Tech

Texas AG accuses Google of delaying antitrust investigation and 'pushing us towards a fight'

Key Points
  • Texas Attorney General Ken Paxton told CNBC that Google is delaying his antitrust investigation into the company.
  • "They're pushing us towards a fight," Paxton said.
  • Paxton was in Washington, D.C. this week to meet with the Department of Justice, which is also investigating Google.
District of Columbia Attorney General Karl Racine (L) and Texas Attorney General Ken Paxton speak during the launch of an antitrust investigation into large tech companies, outside of the US Supreme Court in Washington, DC on September 9, 2019.
Mandel Ngan | AFP | Getty Images

The state attorney general leading a broad antitrust investigation into Google is accusing the tech giant of delaying the case and vowed to see it through to the end.

In an interview with CNBC on Wednesday, Texas Attorney General Ken Paxton pointed to Google's attempts to prevent the state from using certain outside consultants as one delay tactic. And Paxton said he's willing to take a more aggressive stance as a result.

"They're pushing us towards a fight," Paxton told CNBC. "We don't necessarily want one. But we won't back off if they're not going to cooperate."

Google has said it objected to three consultants because they worked for competitors, including Microsoft and News Corp, and that it wants to ensure any documents they review remain confidential.

"We have been working constructively with the Texas attorney general and have produced a substantial volume of information in response to his inquiry even as we seek assurances that our confidential business information won't be shared with competitors or vocal complainants," a Google spokesperson said.

Texas announced its investigation into Google in September of last year on the steps of the U.S. Supreme Court, backed by 49 attorneys general from nearly every state and territory in the country. Paxton told CNBC his team is focused on Google's ad business, while other states are looking into a range of additional anticompetitive complaints. CNBC reported last fall that some state attorneys general have expanded their probes to look into Google's Android and search businesses.

"We don't want this to drag out. We want to get it going," Paxton said. "We don't want the technology to pass us by so that by the time we get to any kind of resolution, it doesn't matter."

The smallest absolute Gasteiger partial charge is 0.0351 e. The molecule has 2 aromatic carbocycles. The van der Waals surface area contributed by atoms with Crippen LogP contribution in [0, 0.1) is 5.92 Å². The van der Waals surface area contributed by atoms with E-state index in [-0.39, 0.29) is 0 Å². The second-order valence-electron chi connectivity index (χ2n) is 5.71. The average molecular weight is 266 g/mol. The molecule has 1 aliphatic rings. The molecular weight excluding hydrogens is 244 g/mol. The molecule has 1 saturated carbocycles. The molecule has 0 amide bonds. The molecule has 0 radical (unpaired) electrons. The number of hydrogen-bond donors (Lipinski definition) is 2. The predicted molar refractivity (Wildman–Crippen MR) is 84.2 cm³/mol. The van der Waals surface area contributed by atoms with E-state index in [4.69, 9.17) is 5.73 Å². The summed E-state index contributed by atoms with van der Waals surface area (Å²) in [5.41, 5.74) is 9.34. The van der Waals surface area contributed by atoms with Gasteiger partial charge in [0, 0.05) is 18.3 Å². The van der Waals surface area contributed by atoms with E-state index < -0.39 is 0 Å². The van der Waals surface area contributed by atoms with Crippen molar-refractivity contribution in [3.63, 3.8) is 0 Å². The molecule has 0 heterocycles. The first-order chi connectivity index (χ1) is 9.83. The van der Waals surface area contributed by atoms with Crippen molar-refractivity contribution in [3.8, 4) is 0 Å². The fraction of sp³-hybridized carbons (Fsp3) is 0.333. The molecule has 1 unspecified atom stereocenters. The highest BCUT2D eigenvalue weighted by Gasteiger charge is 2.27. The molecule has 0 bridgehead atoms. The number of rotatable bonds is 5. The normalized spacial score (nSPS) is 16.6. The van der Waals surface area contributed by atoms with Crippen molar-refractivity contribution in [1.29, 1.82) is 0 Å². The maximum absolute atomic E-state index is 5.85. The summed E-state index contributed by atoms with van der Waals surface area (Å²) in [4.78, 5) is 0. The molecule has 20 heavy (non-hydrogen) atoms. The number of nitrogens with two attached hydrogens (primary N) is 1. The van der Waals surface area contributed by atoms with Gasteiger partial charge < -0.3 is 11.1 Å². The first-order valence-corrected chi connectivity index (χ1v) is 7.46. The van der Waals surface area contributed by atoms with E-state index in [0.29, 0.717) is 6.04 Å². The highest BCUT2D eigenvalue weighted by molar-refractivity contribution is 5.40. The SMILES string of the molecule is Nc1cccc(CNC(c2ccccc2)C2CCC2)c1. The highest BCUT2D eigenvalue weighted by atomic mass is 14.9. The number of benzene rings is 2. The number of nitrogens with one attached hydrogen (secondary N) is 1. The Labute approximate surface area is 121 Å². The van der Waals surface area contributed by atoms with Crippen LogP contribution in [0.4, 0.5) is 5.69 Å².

On Tuesday, Paxton and several other state AGs, including Doug Peterson of Nebraska and Sean Reyes of Utah, met with top officials at the Justice Department, which is also investigating Google.

"I think they made it very clear that they're focused," Paxton said of the DOJ. "This isn't just a little side project. They've dedicated significant resources to look into this."

Part of the purpose of the meeting was to connect with the DOJ's new leadership team, Paxton said. The department's top antitrust official, Makan Delrahim, recused himself this week from the inquiry into Google. Delrahim previously lobbied for Google during its acquisition of the advertising technology company DoubleClick, a position that has been criticized by lawmakers and activists as a conflict of interest. The DOJ said that Delrahim's decision was made out of "an abundance of caution."

Paxton would not discuss whether the states would eventually combine efforts with the DOJ. But he acknowledged that Google's vast resources put the states at a disadvantage.

"It seems like a strategy by Google: Let's just slow this down," he said. "We'll just make this drag out for years and years … We can just fund whatever it is, however long it takes."

Paxton said Google's level of cooperation will help determine the timeline for wrapping up the states' investigation. And he said he is keeping his options open after that.

"It all depends on what we find or don't find," he told CNBC. "I wouldn't take any offer off the table, from not doing any lawsuit to doing some more — much more."

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